WSU invests $5m into food security research


Wednesday, 05 December, 2018

WSU invests $5m into food security research

Western Sydney University (WSU) will collaborate with the Indian Council of Agricultural Research (ICAR) and 13 state agricultural universities on research to address global issues of food security and climate change.

WSU plans to invest $5 million into the partnership, which will focus on new research and developments in protected cropping and related aspects of horticulture and agriculture, as well as collaborative teaching and learning. This is expected to make a significant contribution towards doubling farmers’ income in the long term, which forms part of Prime Minister Narendra Modi’s vision.

ICAR stated the research will help “bridge the gaps between potential and realized yield, mitigate the effect of climate change on agriculture, employ artificial intelligence, strengthen pollinator research and enable academic exchange between the two countries”.

WSU Vice Chancellor and President Professor Barney Glover said, “This is the beginning of vitally important relationships between our countries that will contribute to addressing global food security challenges. This highly innovative Indian–Australian collaboration will be driven by world’s best research, teaching and learning.”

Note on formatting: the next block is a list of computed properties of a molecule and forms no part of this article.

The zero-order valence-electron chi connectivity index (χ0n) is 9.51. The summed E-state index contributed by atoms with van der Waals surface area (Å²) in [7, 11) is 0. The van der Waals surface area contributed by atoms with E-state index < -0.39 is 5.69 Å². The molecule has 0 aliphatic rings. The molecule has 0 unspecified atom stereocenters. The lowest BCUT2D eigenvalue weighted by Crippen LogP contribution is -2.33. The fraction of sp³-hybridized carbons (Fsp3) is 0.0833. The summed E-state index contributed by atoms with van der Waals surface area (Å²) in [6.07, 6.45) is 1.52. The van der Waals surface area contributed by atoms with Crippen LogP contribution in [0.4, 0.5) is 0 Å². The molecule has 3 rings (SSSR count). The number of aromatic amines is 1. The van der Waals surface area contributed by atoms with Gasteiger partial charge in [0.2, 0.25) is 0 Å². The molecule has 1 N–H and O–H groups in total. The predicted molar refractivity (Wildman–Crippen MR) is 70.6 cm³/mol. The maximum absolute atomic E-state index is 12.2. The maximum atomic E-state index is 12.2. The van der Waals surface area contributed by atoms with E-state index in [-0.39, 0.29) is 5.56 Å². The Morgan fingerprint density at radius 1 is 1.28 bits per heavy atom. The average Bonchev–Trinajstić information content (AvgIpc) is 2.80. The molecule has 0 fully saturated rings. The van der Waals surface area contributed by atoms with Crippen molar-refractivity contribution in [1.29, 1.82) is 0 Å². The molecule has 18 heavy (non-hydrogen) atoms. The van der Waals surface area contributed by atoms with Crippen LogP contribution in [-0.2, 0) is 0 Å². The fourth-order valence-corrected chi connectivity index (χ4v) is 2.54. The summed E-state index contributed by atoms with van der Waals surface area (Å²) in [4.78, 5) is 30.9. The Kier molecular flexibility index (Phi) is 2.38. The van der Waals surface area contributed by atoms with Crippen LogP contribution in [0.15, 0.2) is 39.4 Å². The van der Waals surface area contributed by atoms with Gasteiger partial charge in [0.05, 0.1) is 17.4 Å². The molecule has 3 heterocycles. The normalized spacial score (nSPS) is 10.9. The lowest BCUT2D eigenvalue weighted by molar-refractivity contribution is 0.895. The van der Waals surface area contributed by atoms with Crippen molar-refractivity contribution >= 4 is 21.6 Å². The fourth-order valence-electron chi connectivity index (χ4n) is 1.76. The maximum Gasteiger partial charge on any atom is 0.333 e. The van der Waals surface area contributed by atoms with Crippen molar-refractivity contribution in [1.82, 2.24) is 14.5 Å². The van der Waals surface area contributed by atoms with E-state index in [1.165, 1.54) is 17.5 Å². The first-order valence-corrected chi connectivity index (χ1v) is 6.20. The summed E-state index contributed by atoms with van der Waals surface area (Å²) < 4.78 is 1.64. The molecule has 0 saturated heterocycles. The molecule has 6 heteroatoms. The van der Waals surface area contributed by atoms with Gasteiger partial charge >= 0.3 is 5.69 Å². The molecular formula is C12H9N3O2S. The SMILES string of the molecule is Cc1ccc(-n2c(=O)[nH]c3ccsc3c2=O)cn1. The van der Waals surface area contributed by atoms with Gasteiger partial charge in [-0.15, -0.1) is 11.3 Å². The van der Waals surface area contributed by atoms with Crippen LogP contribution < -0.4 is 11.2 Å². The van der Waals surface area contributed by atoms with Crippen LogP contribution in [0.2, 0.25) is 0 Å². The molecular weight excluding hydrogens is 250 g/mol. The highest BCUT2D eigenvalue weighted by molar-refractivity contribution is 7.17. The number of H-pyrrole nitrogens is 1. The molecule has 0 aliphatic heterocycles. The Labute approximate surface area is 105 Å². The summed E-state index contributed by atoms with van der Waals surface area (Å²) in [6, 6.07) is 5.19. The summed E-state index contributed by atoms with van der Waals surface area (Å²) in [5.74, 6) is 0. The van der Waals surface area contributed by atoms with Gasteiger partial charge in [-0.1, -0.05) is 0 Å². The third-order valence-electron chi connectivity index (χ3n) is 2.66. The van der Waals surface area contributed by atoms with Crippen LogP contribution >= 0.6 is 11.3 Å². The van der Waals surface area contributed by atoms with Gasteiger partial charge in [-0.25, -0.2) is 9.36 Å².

Joint research training programs in horticulture and agriculture will help upskill the industry and train early-career academics, and industry will play a critical role in jointly funded scholarships with ICICI bank, Eurochem, Syngenta and Olam International.

“Collaborative research between ICAR and WSU will bring together researchers, academics and students from partnering institutions and provide them with a platform to benefit from mutual expertise,” concluded the Director General of ICAR, Dr Trilochan Mohapatra.

The network includes state agricultural universities from Haryana, Uttarakhand, Rajasthan, Kashmir, West Bengal, Gujarat, Himachal Pradesh, Maharashtra, Karnataka, Tamil Nadu and Kerala.

Image credit: ©stock.adobe.com/au/Gina Sanders

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